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They do brew Twelve Horse ale

Buffalo has its herd of bisons, Chicago had cows, and now Genesee Brewing Co. proposes placing 150 life-size fiberglass horses around Rochester.

Jenny's "Horses on Parade" project is aimed as a way to reintroduce the 122-year-old company to Rochester. The project will begin in May.

During the past five years, Genesee sales have declined by more than 20 percent amid continued operating losses.

With sponsors for each of the horses, Genesee is promising at least $25,000 for five Rochester-area charities, and possibly thousands more upon auction of the sculptures.

Polish your resume
Who said there weren't interesting jobs available in the Buffalo area? A recent check of local help wanted ads turned up a couple of once-in-a-lifetime opportunities.

One is for an organist who can type or a typist who can play the organ. Applicants should come with their steno pad and a well-rehearsed version of the Wedding March.

For those with an even greater variety of talents, there's an employer seeking a female steel drum player/limbo dancer/mistress of ceremonies/seamstress. Interviewees are also expected to be fluent in English, Arabic, Spanish, Hindi and Korean.

UB makes Business Week list
The University at Buffalo's School of Management made Business Week magazine's list of the nation's best graduate business schools for the second year.

The magazine listed UB in its "third tier" of 17 schools that rank just below the top 50 business schools. UB was the only Western New York business school that Business Week ranked.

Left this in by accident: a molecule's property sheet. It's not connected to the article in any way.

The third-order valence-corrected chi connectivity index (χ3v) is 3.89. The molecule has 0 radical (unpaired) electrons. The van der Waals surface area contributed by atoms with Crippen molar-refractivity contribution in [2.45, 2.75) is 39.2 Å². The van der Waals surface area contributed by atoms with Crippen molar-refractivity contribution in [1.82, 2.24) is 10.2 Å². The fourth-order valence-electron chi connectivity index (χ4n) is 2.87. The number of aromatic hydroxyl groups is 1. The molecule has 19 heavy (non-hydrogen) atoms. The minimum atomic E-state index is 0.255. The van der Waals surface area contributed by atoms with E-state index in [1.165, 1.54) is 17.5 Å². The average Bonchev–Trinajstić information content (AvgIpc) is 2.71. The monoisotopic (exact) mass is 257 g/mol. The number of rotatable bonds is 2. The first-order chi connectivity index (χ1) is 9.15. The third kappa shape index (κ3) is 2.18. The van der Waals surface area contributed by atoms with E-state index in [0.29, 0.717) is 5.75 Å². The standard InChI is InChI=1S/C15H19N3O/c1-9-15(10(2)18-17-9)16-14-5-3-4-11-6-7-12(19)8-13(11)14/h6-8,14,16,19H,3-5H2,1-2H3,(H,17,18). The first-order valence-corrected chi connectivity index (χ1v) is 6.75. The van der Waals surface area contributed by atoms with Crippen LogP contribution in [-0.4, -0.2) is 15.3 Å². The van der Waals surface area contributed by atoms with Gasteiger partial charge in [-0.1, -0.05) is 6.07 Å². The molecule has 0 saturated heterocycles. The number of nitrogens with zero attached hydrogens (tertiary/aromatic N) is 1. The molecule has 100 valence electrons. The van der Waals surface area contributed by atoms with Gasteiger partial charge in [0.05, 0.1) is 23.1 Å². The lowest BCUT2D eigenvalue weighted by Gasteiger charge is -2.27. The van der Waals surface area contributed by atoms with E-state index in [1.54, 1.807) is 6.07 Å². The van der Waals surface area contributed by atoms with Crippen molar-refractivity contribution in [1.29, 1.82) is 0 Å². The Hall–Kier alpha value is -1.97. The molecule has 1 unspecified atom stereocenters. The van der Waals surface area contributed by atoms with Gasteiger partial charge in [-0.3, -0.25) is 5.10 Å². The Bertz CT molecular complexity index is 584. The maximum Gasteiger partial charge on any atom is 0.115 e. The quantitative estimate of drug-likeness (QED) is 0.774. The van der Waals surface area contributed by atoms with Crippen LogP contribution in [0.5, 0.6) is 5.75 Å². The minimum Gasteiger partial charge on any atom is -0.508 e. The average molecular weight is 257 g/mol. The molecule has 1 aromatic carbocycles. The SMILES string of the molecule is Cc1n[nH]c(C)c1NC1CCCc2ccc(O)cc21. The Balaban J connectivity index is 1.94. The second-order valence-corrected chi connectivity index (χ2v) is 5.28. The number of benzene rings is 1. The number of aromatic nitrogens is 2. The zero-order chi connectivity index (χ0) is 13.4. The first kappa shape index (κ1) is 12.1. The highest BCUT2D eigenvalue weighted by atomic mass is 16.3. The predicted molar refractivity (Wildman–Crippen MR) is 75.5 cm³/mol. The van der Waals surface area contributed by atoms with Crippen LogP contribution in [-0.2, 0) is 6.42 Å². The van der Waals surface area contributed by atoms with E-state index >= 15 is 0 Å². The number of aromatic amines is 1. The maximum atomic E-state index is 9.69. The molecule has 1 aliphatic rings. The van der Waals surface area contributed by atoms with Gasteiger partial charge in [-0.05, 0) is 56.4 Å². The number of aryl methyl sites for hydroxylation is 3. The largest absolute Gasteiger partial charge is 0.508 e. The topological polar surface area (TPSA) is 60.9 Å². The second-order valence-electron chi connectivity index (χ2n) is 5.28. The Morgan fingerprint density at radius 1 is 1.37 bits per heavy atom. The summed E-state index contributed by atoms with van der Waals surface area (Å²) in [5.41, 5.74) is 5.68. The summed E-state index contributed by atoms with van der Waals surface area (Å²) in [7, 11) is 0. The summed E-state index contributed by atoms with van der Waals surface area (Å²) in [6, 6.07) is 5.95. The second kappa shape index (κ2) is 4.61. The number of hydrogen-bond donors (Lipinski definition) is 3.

The magazine's rankings are based on surveys of more than 10,000 MBA students in the class of 2000 and 247 corporate recruiters nationwide. The survey is reported in the Oct. 2 issue, which hits the newsstands Monday.

The domain name is money
An Internet start-up that never quite made it has a new idea for making money: Selling its domain name., a 9-month-old privately held Boston, Mass., company said it's selling, a domain name acquired by a predecessor in 1994 for $15.

How much does it hope to fetch?

"Millions," said Bruce Speca,'s 44-year-old chief executive.

The Web site is a so-called portal, with wire service stories and press releases about the mutual fund industry and links to mutual fund company Web sites. It gets 30,000 to 50,000 online visitors a month, but it can't expand because Speca said he can't raise money beyond its original $3 million.

Meanwhile, in another domain name case, of Austin, Texas, which that sparked a legal scuffle with Harvard University, has scrapped its knockoff name in favor of Powered Inc.

Powered executives said the name is meant to be a fusion of "power" and "education." The firm offers online courses and tries to sell related products to students -- pitching travel guides to language students, for example. It has no ties to the Cambridge, Mass.-based Harvard.

Don't squeeze the patents
Procter & Gamble Co. is donating 66 patents for a new, cheaper way to produce bathroom tissue to Atlanta's Institute of Paper Science and Technology.

The method replaces some wood fiber in toilet paper with kaolin, a type of clay also used in cat litter. The company says using clay could save the paper industry $100 million each year.

IPST, a private graduate university devoted to paper, can refine the technology and sell the rights to use it to other companies.

Procter & Gamble, which makes Charmin toilet paper, said it did not have the resources to develop the patents, which cover each phase of the process.

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